As you smile awkwardly at your handsome barista, the exact strain of coffee your latte is ground from is probably unknown to you. Likewise, when you hit play on your morning brew, you’re probably thinking more along the lines of, “Mmm… life-blood” or, “This smells good,” rather than, “Have I matched the correct flavour profiles here?”
Which is fair enough. Coffee will ensnare the senses however it is divulged from the machine (or frothed by your hipstarista). That said, it can always be improved, as we discovered at Nespresso’s recent Master Origin Dinner.
Unveiling the latest creations in the Nespresso range, we were taken on a sensual journey from Indonesia all the way to Ethiopia. Here’s what we learned.
Getting A Double Shot Isn’t The Only Way To Make Your Latte Stronger
It might take a year, or it might only take a month, but at some point your standard latte isn’t going to cut it anymore. What started out as a beautiful melange of bitterness and cream now just tastes like milk. Bland, inspidid, cow whiz. No interplay. Coffee a distant memory. However your Italian mates’ espresso is still a step too far.
So what do you do? You start telling your barista to, “Make it strong,” trying not to come across as a creepy narcotic addict. Despite yourself you become more and more hooked, and before you know it you get the shakes if you don’t slurp the syrup at least twice before 10am.
Thankfully it doesn’t have to be this way. As we found out from the coffee-mad scientists over at Nespresso, some types of coffee, depending on where they are grown and how they are treated, cut through milk better than others. So if your single shot flat white isn’t doing it for you anymore, don’t just jump to a double shot—experiment with different beans and roasts.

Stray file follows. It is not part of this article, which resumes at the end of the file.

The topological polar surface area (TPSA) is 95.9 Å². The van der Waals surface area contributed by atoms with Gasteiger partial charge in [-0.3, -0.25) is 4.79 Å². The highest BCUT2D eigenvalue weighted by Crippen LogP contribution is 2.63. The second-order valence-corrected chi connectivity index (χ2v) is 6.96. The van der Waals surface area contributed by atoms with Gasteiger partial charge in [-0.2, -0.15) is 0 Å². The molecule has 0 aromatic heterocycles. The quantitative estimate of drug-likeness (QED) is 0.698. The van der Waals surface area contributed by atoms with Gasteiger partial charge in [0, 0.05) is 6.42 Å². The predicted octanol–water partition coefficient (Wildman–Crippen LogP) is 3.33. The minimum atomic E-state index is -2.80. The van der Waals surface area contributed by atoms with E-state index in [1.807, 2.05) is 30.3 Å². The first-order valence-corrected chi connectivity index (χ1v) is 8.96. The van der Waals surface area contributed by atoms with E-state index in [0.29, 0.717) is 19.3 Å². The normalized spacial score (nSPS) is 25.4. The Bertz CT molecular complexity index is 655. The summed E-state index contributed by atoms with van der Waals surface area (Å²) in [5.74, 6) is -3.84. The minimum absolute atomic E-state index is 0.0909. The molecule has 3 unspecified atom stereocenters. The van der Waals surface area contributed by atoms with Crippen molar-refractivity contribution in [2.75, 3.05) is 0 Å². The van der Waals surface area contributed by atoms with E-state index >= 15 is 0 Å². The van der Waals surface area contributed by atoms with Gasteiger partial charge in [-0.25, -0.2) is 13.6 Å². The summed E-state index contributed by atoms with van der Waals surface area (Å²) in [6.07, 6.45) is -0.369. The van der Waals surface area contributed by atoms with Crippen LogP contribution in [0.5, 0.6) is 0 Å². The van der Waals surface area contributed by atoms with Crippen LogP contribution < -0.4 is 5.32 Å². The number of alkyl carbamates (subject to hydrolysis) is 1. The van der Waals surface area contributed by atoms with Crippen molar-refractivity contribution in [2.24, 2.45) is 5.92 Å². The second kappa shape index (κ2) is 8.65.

Nespresso’s Master Origin from Indonesia is the perfect example of an intense, “Wildly aromatic” coffee with, “Rich velvety texture,” that cuts through milk like a knife through microwaved butter. Why not give it a go?
Not All Espressos Are Pungent & Bitter
If you like to consider yourself a coffee connoisseur but are a wuss when it comes to espressos and long blacks, don’t worry: there is a solution. Get your hands on Nespresso’s Master Origin from Ethiopia, a gentle, decadently aromatic, easy-on-the-tongue brew, that even latte guzzlers will enjoy solo. Bonus: rich, warm notes of fruit jam and orange blossom flowers. After tasting this you probably won’t want to spoil your coffee with milk ever again.
A Good Coffee Will Make You Froth
Surf jibber aside (frooothin’ bra), it is 100% true that unless you’re using a French Press or Moka Pot, any coffee worth your time has a delectable layer of froth on top. No exceptions. Liquid velvet or gtfo.
“The proof of a good coffee is all in the froth.”
A good coffee bean will create the perfect crema—the signature tan-colored foam that rests on top of a freshly pulled shot of espresso. The presence of this crema indicates a high-quality, well-ground coffee and a skilled barista. It also helps give your coffee a fuller flavour and longer aftertaste than drip coffee.
If your coffee doesn’t have crema there’s every chance that the beans haven’t been stored in an airtight container, weren’t fresh to begin with, or were extracted too fast.
Smelling It Makes It Better
We know you know. But our recent coffee tasting experience has inspired us to thoroughly swirl the hell out of our next espresso. You’d be surprised how much more nose-flavour lies beneath your machiato’s micro-foam and your espresso’s crema.
Coffee Goes Well With Bolognese
Sprinkle a bit of freshly ground coffee bean over Nonna’s own, or chuck in a shot of finely roasted espresso. When your partner/family/friends beg you to take over cooking duties more often don’t say we didn’t warn you. Check out the recipe here. Oh and if a non coffee drinking significant other doesn’t like chocolate, this could be a better way to sneakily develop their taste buds than Mochas.